Amazing what the fear of getting left behind in college athletics will do to members of the U.S. Congress who often seem determined to do nothing.

I write the above words after a bipartisan bill — and, yes, I assumed everything bipartisan had gone the way of cassette players — was reintroduced on Monday that would give college athletes the right to earn money through endorsements and sponsorship deals.

Co-sponsored by Representative Anthony Gonzalez — an Ohio Republican and former Ohio State football player — and Missouri Democrat Emanuel Cleaver, it's labeled the Student Athlete Level Playing Field Act and seeks to give student-athletes the right to be paid for their name, image and likeness, which is often referred to as NIL.

Somewhat remarkably, given how the NCAA had previously attempted to stall this issue into the 22nd century, college athletics' governing body actually released a statement supporting the bill.

Said the NCAA: "Their House bill will strengthen the college athlete experience and support the NCAA and its members to modernize name, image and likeness rules but not pay student-athletes or turn them into employees of their college or university."

And that's likely a good thing for all concerned, whether the athletes necessarily understand that or not.

But what this is really all about is fear, as in fear that as individual states such as Florida and Mississippi will begin to allow NIL agreements on July 1, states who've not yet passed such laws may find their universities left behind, though the NCAA is yet to approve such measures.

Put another way, if you're a high-profile athlete in football and men's basketball, and schools in the Sunshine State and Magnolia State are going to allow you to profit from your name, image and likeness while schools in Tennessee and Georgia are not, where would you sign on the dotted line?


So Congress, which typically acts at the speed of a very old turtle for anything other than voting itself a pay raise, no doubt sees future votes lost or won depending on how its constituents view its attempts to keep the playing fields and courts level for Home State U., unless they can find a way to tilt it in those schools' favor.

If Florida and Mississippi are putting economic opportunities for college athletes first, woe be to Congressmen whose states are left behind. Especially since both those states call the Southeastern Conference home, which is never going to be second to anyone when it comes to recruiting advantages.

Or as Gonzalez noted on Monday: "We are facing a tight deadline with state laws taking effect just around the corner. The time for action on this issue is now. Student-athletes have long deserved the right to profit from their NIL. Our bill would grant this right, while also protecting the integrity of the college sports system."

Let's get one thing clear. When it comes to football and men's basketball, there is no integrity at the top of the college sports system. That goes for the Power Five conferences and the NCAA.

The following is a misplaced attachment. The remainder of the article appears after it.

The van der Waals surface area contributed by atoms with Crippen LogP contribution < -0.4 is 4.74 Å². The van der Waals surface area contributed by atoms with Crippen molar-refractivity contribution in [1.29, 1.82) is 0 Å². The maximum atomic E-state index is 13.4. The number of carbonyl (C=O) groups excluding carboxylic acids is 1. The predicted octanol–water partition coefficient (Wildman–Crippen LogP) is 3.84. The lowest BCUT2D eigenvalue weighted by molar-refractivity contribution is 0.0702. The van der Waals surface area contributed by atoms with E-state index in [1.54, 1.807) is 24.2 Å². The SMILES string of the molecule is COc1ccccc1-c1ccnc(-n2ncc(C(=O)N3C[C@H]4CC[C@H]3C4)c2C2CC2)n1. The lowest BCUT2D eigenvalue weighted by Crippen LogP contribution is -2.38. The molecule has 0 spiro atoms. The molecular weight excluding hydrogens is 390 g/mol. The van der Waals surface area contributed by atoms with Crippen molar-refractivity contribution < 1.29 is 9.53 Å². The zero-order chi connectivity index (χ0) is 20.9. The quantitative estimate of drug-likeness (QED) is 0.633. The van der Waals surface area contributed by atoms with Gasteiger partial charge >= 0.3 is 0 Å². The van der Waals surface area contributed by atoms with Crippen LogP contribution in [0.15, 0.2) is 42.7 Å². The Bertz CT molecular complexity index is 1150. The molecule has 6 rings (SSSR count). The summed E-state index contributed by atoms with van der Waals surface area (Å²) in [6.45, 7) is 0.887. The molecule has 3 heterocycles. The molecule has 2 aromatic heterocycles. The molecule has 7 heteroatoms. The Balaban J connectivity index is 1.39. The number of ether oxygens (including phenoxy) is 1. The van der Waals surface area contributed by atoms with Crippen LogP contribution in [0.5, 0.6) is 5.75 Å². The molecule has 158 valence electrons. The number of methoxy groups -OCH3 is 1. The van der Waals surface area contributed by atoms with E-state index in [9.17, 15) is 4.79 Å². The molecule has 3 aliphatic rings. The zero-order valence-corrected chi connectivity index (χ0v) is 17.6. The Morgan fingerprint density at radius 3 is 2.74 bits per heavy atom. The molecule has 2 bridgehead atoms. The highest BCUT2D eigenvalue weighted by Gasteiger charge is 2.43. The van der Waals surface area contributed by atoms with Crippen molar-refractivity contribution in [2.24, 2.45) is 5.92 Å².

When LSU and former University of Tennessee at Chattanooga basketball coach Will Wade is yet to be disciplined, if not terminated, for what the FBI taped him doing in almost assuredly offering money to someone connected to eventual Bayou Bengal point guard Javonte Smart; when Kansas is yet to be censored for the similar behavior caught on tape, injecting the word "integrity" into any sentence about college athletics is a crime unto itself.

And for the last time, at least in this column, these guys are paid already. They get a full-ride scholarship with perks a Phi Beta Kappa kid on the verge of curing cancer could only dream about. Plus, the financially disadvantaged all qualify for Pell Grants, which put several thousand dollars in their pockets.

Sure a Zion Williamson or Peyton Manning would deserve more, but they'll get far more in endorsements as soon as their college careers end than the pennies they'll receive on the dollar in NIL deals.

Beyond that, and college coaches all privately worry about this, what kind of envy and jealousy could wreck a team where some guys are making a lot more money than others? Who's to say offensive linemen decide not to block as hard for the star running back if he doesn't share some of his NIL money, since without their blocking he's tackled for losses instead of gains?

Then there's the out-of-pocket costs to, um, (wink-wink) make sure such deals are legitimate, rather than the thinly disguised under-the-table handshakes of the past.

"We'll have to hire another administrator to keep up with it," said UTC athletic director Mark Wharton earlier this month. "And at schools like us, that's a financial hardship."

We've quit worrying about responsible ways to erase financial hardships in this country. We just print more money we don't have, and in many cases don't need. And the financial hardships on all of us if the folks loaning us those trillions — China, anyone? — call in those notes could be catastrophic.

But, hey, it was fun while it lasted.

And maybe that's the way to look at this Congressional legislation. It allows the NCAA to keep its status quo on shamateurism. It allows college athletics' most gifted and marketable athletes to make as much or more money over the table as they've long received under the table.

But if this be college athletics' future, your humble scribe has but one request: Please never again tie any of this to integrity.

Contact Mark Wiedmer at